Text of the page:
Day Trip: Wheelbarrow Farm

Wheelbarrow Farm

A few weekends ago, my friend Cherry, her boyfriend and I went to Wheelbarrow Farm. She had researched a bunch of farms for us to go visit and take a farm tour.  We decided on this one because it was organic and had both produce and animals.

When we arrived, it sort of felt like we were driving up to someone’s cottage. The first odour that hit our nostrils was manure. Cherry said “OOOH OOH! I smell manure” excitedly.  “It provides nutrients for the soil.” hahaha She makes me laugh all the time. I love her enthousiasm. We found out later this manure was duck manure. There was a HUGE pile of it. I wondered how many ducks were responsible for that pile. We learned it needs to dry out first and will be used next year.

After a long car ride, we stepped into the house to use the restrooms before beginning our tour. In the house, we chatted with one of the farmers who was making pulled pork in the kitchen. She told us that it is for sale at the Leslieville Farmer’s Market on Sunday and at the Roncesvailles Farmer’s Market on Monday. It smelled amazing. So, if you are a pulled pork lover, now you have an incentive to go to either of those Farmer’s Market’s. While you’re there might as well pick up some of their lovely produce, pork and eggs.

Wheelbarrow Farm: Chard. Glorious Chard.
Wheelbarrow Farm: Red Cabbage. Beautiful.
Wheelbarrow Farm: One of the farmers watering the crops because it’s been a very dry season. Isn’t it adorable that he’s got his baby strapped to him too? 🙂

Also, are you loving the veggies as much as me? The red romaine above? Soo fresh and gorgeous! The below green romaines look delicious!

Wheelbarrow: Romaine

Jake, one of the interns, was our tour guide that day. He told us that Wheelbarrow is an organic farm that is currently run by 6 farmers. It is unique because it follows ecological growing practices. They don’t use any herbicides, pesticides or artificial fertilizers. He showed us the hand tools they used and explained how they remove weeds, what methods are used to minimize weeds and how they plant seeds/seedlings.

He showed us how one tool helps them get out small weeds easily and how cover crops (a technique where plants are used to minimize weeds) are used to take up space that might otherwise be taken up by weeds. These plants are usually easier to remove than weeds.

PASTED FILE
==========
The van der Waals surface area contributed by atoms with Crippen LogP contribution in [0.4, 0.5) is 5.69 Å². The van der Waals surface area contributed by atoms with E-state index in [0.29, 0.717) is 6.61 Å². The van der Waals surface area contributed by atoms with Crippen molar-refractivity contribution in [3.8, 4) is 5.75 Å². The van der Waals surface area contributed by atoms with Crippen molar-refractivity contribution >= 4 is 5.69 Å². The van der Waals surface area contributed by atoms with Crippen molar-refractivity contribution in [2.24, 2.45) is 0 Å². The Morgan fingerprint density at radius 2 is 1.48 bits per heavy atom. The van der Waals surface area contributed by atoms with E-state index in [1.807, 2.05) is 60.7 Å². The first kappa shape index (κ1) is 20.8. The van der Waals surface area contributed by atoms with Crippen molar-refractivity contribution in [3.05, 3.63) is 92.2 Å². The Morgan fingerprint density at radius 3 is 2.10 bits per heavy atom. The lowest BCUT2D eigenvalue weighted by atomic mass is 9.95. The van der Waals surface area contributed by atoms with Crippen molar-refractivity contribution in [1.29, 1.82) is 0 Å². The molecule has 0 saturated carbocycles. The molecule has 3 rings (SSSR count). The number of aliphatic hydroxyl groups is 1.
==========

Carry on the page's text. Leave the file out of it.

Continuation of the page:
Wheelbarrow Farm: Greenhouse
Wheelbarrow Farm: Tomatoes in the Greenhouse
Wheelbarrow Farm: One Red Tomato!
Wheelbarrow Farm: bell tomatoes

He explained some of the pests that they have to deal with and how they handle them. We watched the zucchini beetles running around the plant and saw how they devastated some of the crops so they can’t sell them. 😦   Luckily, they had another batch of zucchini that was in another area that they could sell.Do you see the little white specks on the plant? Those are the beetles, they were running all over like crazy.

Wheelbarrow Farm: Zucchini
Wheelbarrow: Eggplant flower
Wheelbarrow Farm: Eggplant

How they deal with the potato beetle is gross. They have to squeeze each of the eggs by hand before they can hatch and turn into larvae. Puke! I hate bugs. Farmers are so brave! lol! That’s probably why I don’t think I can handle working on a farm. Organic farmers put A LOT of work into growing our produce on top of dealing with the unpredictable weather. When you aren’t using pesticides, you gotta put in more effort to make sure your crops don’t get eaten up by the pests or else you have nothing to sell to consumers. There’s so much thought that goes into WHEN & WHAT to plant, WHEN to harvest, and WHERE to plant. All the while dealing with mother nature and trying to sell your produce. I really appreciate all the hard work that goes into running organic farms. 🙂

Wheelbarrow Farm: Row Cover. Jake showed us how they use row cover to prevent the flea beetle from attacking vegetables.
A peak under the row cover.